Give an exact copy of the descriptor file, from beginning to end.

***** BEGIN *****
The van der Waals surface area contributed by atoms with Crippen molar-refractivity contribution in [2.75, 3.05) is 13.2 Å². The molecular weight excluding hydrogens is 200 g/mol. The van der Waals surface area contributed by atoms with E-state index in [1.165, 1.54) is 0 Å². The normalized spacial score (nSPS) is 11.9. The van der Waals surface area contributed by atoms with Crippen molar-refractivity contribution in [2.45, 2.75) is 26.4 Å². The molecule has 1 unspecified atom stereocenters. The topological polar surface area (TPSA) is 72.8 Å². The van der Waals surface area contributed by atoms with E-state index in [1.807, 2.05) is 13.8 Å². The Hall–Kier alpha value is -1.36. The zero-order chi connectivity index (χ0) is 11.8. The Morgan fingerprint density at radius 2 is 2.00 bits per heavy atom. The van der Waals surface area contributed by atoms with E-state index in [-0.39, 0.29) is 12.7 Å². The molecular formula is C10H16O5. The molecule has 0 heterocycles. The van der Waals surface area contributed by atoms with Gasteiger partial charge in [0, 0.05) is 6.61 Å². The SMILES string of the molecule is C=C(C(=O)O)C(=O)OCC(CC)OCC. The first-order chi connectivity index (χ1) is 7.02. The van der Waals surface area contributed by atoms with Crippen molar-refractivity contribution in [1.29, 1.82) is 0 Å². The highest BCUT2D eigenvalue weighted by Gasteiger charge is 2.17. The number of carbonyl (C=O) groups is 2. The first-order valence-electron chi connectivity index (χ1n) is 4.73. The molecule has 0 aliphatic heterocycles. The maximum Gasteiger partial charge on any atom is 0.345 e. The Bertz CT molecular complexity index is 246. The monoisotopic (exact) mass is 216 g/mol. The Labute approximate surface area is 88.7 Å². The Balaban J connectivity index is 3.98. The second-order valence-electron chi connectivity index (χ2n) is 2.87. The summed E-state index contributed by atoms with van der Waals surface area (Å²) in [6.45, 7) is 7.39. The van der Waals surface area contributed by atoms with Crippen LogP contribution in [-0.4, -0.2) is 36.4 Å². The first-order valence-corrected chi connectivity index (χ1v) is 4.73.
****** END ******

The van der Waals surface area contributed by atoms with Crippen molar-refractivity contribution in [2.75, 3.05) is 13.2 Å². The molecular weight excluding hydrogens is 200 g/mol. The van der Waals surface area contributed by atoms with E-state index in [1.165, 1.54) is 0 Å². The normalized spacial score (nSPS) is 11.9. The van der Waals surface area contributed by atoms with Crippen molar-refractivity contribution in [2.45, 2.75) is 26.4 Å². The molecule has 1 unspecified atom stereocenters. The topological polar surface area (TPSA) is 72.8 Å². The van der Waals surface area contributed by atoms with E-state index in [1.807, 2.05) is 13.8 Å². The Hall–Kier alpha value is -1.36. The zero-order chi connectivity index (χ0) is 11.8. The Morgan fingerprint density at radius 2 is 2.00 bits per heavy atom. The van der Waals surface area contributed by atoms with E-state index in [-0.39, 0.29) is 12.7 Å². The molecular formula is C10H16O5. The molecule has 0 heterocycles. The van der Waals surface area contributed by atoms with Gasteiger partial charge in [0, 0.05) is 6.61 Å². The SMILES string of the molecule is C=C(C(=O)O)C(=O)OCC(CC)OCC. The first-order chi connectivity index (χ1) is 7.02. The van der Waals surface area contributed by atoms with Crippen molar-refractivity contribution in [1.29, 1.82) is 0 Å². The highest BCUT2D eigenvalue weighted by Gasteiger charge is 2.17. The number of carbonyl (C=O) groups is 2. The first-order valence-electron chi connectivity index (χ1n) is 4.73. The molecule has 0 aliphatic heterocycles. The maximum Gasteiger partial charge on any atom is 0.345 e. The Bertz CT molecular complexity index is 246. The monoisotopic (exact) mass is 216 g/mol. The Labute approximate surface area is 88.7 Å². The Balaban J connectivity index is 3.98. The second-order valence-electron chi connectivity index (χ2n) is 2.87. The summed E-state index contributed by atoms with van der Waals surface area (Å²) in [6.45, 7) is 7.39. The van der Waals surface area contributed by atoms with Crippen LogP contribution in [-0.4, -0.2) is 36.4 Å². The first-order valence-corrected chi connectivity index (χ1v) is 4.73.